Around the world, many countries are planning for the return to work, as we adjust to the ‘new normal’ of the Covid-19 pandemic. This will be welcome news to the construction industry and its workers – the sector is estimated to employ more than 100 million people globally and plays a significant role in economies worldwide.
In France, the plan is to end the confinement period on May 11 th , and in Spain, restrictions on construction are gradually being lifted. Further afield in APAC, countries such as China have already ended their lockdowns, with construction sites reopening. But this is not a return to ‘business as usual’.
New guidelines have been put in place for how sites should function, with health and safety being a big focus – we covered this aspect in a recent blog. There are also new rules for how sites should manage workforces, support remote working, and enable social distancing to be observed. Our CEO, Franck Le Tendre, discussed some of these changes recently in an interview with ITR News. Franck talked about why companies need to rethink the way they work by digitalising their operations, so they can meet the new requirements.
Companies will need to be able to track who is on site and where they are, as well as allowing staff to work remotely where possible. This can’t be done if workers rely on manual or paper-based processes, which are inaccurate, time-consuming, and hard to share. Adopting a digital platform addresses this by removing silos and helping companies juggle people, plans and materials against a shifting schedule, in real-time. So, while construction might be entering a difficult phase, there is also an opportunity. The changes companies introduce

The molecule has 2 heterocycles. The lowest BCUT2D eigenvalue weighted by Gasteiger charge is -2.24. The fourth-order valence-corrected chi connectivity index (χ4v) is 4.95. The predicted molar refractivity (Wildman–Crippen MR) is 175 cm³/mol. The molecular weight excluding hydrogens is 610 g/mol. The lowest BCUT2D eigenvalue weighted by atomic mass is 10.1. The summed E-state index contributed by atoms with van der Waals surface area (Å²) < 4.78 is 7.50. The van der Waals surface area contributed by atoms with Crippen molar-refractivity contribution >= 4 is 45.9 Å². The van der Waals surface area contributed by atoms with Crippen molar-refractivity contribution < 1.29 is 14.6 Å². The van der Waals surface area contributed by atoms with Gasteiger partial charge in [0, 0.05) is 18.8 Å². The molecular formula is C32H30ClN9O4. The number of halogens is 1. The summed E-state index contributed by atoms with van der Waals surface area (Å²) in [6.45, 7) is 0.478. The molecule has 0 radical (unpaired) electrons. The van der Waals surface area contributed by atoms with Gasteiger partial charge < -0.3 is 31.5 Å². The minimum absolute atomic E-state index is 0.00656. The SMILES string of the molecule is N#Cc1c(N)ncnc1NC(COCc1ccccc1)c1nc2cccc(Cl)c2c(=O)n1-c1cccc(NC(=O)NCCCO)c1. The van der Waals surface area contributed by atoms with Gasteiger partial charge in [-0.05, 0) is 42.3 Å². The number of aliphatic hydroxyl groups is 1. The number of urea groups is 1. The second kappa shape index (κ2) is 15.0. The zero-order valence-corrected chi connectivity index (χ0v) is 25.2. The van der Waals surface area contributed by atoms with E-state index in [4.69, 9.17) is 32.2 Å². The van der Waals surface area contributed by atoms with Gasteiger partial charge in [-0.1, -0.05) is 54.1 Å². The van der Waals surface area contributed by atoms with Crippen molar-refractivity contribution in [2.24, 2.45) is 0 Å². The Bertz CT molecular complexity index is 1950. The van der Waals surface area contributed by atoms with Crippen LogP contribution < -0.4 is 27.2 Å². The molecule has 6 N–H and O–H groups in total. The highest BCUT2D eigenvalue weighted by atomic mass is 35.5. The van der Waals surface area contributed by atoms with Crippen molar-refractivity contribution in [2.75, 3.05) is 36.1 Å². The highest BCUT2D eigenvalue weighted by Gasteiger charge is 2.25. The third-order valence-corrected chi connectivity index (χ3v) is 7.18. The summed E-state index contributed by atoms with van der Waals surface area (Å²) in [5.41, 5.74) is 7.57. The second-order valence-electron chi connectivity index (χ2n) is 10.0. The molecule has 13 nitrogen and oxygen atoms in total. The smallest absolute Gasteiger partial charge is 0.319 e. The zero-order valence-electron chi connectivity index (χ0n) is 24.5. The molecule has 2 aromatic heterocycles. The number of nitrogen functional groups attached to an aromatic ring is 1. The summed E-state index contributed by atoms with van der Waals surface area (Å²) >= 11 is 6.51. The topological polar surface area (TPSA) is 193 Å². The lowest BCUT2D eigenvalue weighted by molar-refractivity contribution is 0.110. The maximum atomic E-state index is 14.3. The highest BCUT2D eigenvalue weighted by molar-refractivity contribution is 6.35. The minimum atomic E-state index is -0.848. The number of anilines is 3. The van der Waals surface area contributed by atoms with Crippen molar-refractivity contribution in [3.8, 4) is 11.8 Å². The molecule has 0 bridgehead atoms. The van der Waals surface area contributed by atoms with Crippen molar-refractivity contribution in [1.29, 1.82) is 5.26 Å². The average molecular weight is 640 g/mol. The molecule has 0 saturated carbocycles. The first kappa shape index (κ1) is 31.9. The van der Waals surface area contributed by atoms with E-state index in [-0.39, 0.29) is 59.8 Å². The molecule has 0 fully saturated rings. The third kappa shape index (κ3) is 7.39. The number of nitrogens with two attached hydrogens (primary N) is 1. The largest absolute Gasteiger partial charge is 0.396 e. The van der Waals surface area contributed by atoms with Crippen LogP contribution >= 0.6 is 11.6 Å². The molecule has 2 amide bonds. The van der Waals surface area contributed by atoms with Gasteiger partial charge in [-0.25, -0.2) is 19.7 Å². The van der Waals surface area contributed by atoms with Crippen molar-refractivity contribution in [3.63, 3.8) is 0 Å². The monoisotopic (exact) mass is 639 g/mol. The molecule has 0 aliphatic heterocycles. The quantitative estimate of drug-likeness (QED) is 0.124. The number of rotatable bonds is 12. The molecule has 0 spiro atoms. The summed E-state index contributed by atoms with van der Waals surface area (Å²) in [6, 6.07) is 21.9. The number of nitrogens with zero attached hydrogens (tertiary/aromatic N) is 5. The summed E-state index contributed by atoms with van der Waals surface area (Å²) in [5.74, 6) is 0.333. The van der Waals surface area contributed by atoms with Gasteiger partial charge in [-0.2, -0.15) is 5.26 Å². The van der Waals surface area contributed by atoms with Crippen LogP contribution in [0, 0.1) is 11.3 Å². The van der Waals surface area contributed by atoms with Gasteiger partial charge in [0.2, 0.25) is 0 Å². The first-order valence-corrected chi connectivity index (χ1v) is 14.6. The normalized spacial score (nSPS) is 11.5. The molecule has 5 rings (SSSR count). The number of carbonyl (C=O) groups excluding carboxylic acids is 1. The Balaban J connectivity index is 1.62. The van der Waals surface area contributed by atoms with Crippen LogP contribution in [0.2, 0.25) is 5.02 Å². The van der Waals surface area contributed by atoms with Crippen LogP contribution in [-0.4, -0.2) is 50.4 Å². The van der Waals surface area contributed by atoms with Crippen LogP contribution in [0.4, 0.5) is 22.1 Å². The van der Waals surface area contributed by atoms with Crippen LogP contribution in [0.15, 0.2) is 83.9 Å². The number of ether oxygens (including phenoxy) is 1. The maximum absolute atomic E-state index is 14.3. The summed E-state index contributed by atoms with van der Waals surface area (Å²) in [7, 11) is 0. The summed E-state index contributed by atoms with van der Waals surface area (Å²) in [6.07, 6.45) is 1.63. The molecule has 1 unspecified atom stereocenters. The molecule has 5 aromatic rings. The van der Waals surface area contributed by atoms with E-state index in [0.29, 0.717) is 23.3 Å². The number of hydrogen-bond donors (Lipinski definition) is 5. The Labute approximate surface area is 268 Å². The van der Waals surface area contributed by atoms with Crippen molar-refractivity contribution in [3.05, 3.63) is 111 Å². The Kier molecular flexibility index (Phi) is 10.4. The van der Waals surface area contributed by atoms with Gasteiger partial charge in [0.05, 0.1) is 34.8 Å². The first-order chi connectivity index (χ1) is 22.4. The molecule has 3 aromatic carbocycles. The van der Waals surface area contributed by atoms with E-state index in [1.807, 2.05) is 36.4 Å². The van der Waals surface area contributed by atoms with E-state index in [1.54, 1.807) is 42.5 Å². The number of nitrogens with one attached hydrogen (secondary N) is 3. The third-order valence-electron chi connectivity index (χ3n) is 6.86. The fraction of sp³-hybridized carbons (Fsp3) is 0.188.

now will not only help with the short-term challenge of Covid-19 but will benefit many areas long-term. These include:
- Workforce management
Planning and scheduling tasks with visibility over the status of jobs helps to avoid delays or clashes. This also helps with social distancing – for example, staggering arrivals and departures on site, or making sure inspections are only carried out when site traffic is minimal.
Lack of collaboration is a huge problem, digital tools address this by putting everyone from subcontractor to developer onto a single channel. This provides a trackable communication trail and avoids errors, while allowing users to share information and pictures in a few taps or clicks.
A digital platform gives you a centralised store for everything from site plans to safety polices, which can be accessed from anywhere, on any device. For those based in an office, this means they can work from home or whatever location they choose – reducing site visits.
With a clear view over all projects, human and financial resources can be monitored closely, and status reports can be shared instantly with all stakeholders. This helps build trust by making sure everyone has access to the latest data, which they can be confident is accurate.
As well as keeping projects on track, digitalisation also makes it easier to identify process improvements and best practices, and to change workflows. When managing multiple sites, it also means the same changes can be rolled out to everyone instantly.
Ultimately, social distancing could be something we all need to observe for many more months. Moving to digital helps make it possible, while letting work continue. It means there will be fewer site visits, and even reduces the need for in-person meetings on site – workers will be able to send updates, comments, and pictures to others via the same platform. Finalcad digitalises the processes and workflows that construction companies complete every day, optimising operations for the future, as well as today. Digital transformation not only enhances worker wellbeing, it improves efficiency and productivity, with a direct impact on the bottom line.
So, for those companies that haven’t adopted a digital platform for construction management already, now is the time to explore the options. For more information on how Finalcad can help you: